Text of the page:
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Int J Obes (Lond). 2015 Aug;39(8):1300-1309. doi: 10.1038/ijo.2015.63. Epub 2015 Apr 24.

Aryl hydrocarbon receptor deficiency protects mice from diet-induced adiposity and metabolic disorders through increased energy expenditure.

Author information

1
Department of Pharmacology, Southern Illinois University School of Medicine, Springfield, Illinois, USA.
2
Department of Anesthesiology, Institute of Translation Medicine, the First People's Hospital of Chenzhou, Chenzhou, China.
3
Department of Internal Medicine, Southern Illinois University School of Medicine, Springfield, Illinois, USA.
4
Department of Metabolism and Endocrinology, the First Affiliated Hospital of University of South China, Hengyang, China.
5
Division of Stem Cell Regulation and Application, College of Medicine, Hunan University of Traditional Chinese Medicine, Changsha, China.
#
Contributed equally

Abstract

BACKGROUND/OBJECTIVES:

Epidemics of obesity and diabetes are escalating. High-calorie/high-fat food is a major cause for these global health issues, but molecular mechanisms underlying high-fat, diet-induced obesity are still not well understood. The aryl hydrocarbon receptor (AhR), a transcription factor that acts as a xenobiotic sensor, mediates environmental toxicant-induced obesity, insulin resistance and development of diabetes. AhR also influences lipid metabolism and diet-induced obesity. The effects of AhR deficiency on diet-induced obesity, hepatic steatosis and insulin resistance were examined.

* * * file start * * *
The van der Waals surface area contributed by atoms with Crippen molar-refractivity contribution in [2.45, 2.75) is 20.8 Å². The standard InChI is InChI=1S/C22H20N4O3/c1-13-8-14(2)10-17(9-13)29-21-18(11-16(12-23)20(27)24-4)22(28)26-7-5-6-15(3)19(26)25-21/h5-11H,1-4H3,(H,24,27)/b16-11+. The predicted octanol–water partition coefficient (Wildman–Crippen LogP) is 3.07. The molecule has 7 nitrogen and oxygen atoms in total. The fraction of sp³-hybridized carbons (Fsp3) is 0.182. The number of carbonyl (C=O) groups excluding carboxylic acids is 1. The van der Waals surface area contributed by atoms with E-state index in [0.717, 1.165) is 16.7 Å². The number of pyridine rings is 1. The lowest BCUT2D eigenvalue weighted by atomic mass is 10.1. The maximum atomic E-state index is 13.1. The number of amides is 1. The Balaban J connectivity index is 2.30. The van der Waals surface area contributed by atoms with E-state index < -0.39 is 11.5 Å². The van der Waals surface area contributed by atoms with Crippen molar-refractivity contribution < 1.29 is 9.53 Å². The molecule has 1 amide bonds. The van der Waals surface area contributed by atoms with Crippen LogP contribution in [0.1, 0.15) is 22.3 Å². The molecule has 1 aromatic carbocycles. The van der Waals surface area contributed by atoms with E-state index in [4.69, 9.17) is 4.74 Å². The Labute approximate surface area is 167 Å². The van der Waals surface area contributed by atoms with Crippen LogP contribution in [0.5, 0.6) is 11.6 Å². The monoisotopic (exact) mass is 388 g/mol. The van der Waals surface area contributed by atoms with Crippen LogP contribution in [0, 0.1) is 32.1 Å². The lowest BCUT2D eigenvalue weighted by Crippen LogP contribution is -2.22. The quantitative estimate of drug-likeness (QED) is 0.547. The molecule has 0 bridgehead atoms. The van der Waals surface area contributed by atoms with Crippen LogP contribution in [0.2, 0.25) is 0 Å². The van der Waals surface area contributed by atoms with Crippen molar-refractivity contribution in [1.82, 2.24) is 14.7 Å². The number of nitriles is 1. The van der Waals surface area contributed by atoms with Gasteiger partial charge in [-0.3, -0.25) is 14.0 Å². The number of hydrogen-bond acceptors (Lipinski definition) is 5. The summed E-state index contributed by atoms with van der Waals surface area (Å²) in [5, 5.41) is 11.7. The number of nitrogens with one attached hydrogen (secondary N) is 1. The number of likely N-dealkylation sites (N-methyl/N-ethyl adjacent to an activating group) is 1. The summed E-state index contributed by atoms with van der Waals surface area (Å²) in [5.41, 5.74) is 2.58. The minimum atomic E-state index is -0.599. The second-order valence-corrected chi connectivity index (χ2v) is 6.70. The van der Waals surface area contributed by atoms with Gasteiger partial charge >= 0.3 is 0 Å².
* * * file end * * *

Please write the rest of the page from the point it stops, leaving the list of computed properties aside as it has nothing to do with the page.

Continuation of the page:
METHODS:

Male wild-type (WT), AhR null (AhR(-/-)) and AhR heterozygote (AhR(+/-)) mice were fed a normal chow diet (NCD, 10% kcal from fat) or a high-fat diet (HFD, 60% kcal from fat) for up to 14 weeks. Adiposity, adipose and liver morphology, insulin signaling, metabolic parameters and gene profiles were assessed.

RESULTS:

AhR deficiency protected against HFD-induced obesity, hepatic steatosis, insulin resistance and inflammation. Moreover, AhR deficiency preserved insulin signaling in major metabolic tissues. These protective effects result from a higher energy expenditure in AhR-deficient mice compared with WT. Levels of transcript for both the thermogenic gene, uncoupling protein 1 (Ucp1), in brown adipose tissue and mitochondrial β-oxidation genes in muscle were significantly higher in AhR(-/-) and AhR(+/-) mice compared with WT.

CONCLUSIONS:

This work documents a physiologically relevant function for AhR in regulation of body weight, hepatic fat deposition, insulin sensitivity and energy expenditure under HFD exposure, suggesting that AhR signaling may be developed as a potential therapeutic target for treatment of obesity and metabolic disorders.

PMID:
25907315
PMCID:
PMC4526411
DOI:
10.1038/ijo.2015.63
[Indexed for MEDLINE]
Free PMC Article

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